Physical burden

In most cases, fertility treatment is associated with hormone therapy. For patients, this can be accompanied by unpleasant side effects such as weight gain, hot flushes, headaches, dizziness and depressive moods.

Egg collection, for example for IVF treatment, is usually done in a surgical procedure under general anaesthesia. Most patients are able to return to work after one day’s sick leave, but depending on how the operation goes, physical recovery can take a few days longer.

Sometimes infertility treatment can be physically very stressful for patients, which of course has a direct impact on productivity and – in combination with other stresses – also on motivation at work.

Financial burden

The financial burden of infertility treatment can very quickly run into the tens of thousands.

In some cases, health insurance companies cover part of the costs of fertility treatment, but this is by no means the case for all those affected, nor does it cover the entire cost of treatment.

In the case of young, heterosexual and married couples (woman under 40, man under 50), the statutory health insurance funds cover 50% of the costs for up to three IVF treatment attempts, provided there is diagnosed infertility. However, this does not apply to numerous – medically very useful – additional treatments, such as the prolonged cultivation of embryos or the freezing of surplus embryos for a later cryocycle.

Even for patients with ideal health insurance, there is often a high co-payment.

Treatments of same-sex couples or single women with sperm donation as well as treatments of unmarried or women over 40 do not have to be covered by health insurance and are also not covered by the majority of insurance companies.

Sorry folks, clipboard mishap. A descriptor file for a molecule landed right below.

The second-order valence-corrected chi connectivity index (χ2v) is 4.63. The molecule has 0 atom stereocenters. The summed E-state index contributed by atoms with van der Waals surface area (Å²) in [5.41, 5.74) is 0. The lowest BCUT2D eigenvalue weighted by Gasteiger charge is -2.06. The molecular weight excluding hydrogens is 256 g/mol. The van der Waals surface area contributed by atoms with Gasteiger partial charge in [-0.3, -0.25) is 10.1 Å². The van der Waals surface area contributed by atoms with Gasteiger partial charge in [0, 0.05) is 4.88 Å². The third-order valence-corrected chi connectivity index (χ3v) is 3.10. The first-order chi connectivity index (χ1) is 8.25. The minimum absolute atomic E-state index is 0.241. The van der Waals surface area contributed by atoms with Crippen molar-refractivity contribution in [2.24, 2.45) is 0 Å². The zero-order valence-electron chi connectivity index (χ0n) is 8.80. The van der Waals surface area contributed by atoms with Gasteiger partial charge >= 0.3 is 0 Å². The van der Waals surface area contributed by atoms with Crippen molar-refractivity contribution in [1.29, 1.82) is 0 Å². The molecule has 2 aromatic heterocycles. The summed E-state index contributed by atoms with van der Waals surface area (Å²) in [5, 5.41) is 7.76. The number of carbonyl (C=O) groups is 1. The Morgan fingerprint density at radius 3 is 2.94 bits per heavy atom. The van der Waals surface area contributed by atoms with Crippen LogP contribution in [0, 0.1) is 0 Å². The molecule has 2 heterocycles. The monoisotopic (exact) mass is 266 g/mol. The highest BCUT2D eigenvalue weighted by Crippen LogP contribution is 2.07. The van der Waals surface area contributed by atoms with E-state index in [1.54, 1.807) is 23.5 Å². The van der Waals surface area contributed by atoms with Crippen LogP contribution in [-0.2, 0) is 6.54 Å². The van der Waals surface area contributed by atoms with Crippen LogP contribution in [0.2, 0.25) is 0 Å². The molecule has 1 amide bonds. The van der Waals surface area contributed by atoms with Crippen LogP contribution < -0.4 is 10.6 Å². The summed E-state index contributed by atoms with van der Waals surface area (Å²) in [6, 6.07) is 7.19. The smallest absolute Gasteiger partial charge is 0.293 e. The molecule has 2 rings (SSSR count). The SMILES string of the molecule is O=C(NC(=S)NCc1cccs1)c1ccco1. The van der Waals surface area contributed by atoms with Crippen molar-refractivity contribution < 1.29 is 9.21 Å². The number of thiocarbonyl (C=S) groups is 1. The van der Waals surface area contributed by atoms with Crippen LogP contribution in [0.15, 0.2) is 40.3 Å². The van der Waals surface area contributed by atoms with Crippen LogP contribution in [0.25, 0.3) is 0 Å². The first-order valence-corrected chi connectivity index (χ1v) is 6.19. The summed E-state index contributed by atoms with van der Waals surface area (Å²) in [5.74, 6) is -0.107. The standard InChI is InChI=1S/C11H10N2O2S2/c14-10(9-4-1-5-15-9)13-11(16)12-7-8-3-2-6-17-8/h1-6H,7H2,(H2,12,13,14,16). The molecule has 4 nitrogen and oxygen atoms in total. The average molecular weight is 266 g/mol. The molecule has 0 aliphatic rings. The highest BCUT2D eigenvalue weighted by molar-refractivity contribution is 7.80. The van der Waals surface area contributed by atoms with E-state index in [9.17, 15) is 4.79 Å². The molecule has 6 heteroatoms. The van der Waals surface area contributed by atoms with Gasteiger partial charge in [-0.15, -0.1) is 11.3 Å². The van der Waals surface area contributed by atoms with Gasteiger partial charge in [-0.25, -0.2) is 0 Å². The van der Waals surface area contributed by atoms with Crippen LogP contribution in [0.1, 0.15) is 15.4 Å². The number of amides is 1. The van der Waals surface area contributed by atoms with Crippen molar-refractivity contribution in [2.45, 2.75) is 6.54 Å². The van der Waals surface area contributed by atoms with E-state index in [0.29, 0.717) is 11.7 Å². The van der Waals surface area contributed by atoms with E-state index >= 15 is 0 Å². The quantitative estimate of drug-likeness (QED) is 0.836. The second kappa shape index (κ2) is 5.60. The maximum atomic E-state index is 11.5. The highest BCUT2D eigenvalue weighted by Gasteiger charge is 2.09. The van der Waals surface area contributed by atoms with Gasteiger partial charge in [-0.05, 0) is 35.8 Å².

These people then automatically become 100% self-payers.

For some infertility patients there are additional subsidies from the state and the federal government, but these are also linked to preconditions and only cover individual treatments and also not all those affected.

The financial burden is cited by involuntarily childless people as the number one reason why they do not undergo infertility treatment in the first place. In a study conducted by the Federal Ministry for Family Affairs, Senior Citizens, Women and Youth (BMFSFJ) in 2020, 85% of all involuntarily childless people stated that they were concerned about the costs of infertility treatment. The financial burden thus becomes an emotional burden for those affected.

As sad as it is, for many people the fulfilment of their own desire to have a child fails because the financial burden of infertility treatment would be too great.

What should you do?

All this affects, on average, every sixth person in Germany – every sixth employee in your company and team.

Do you want to know how you can support your employees in case of unfulfilled desire to have children?

Get in touch with us and we will help you to help your employees.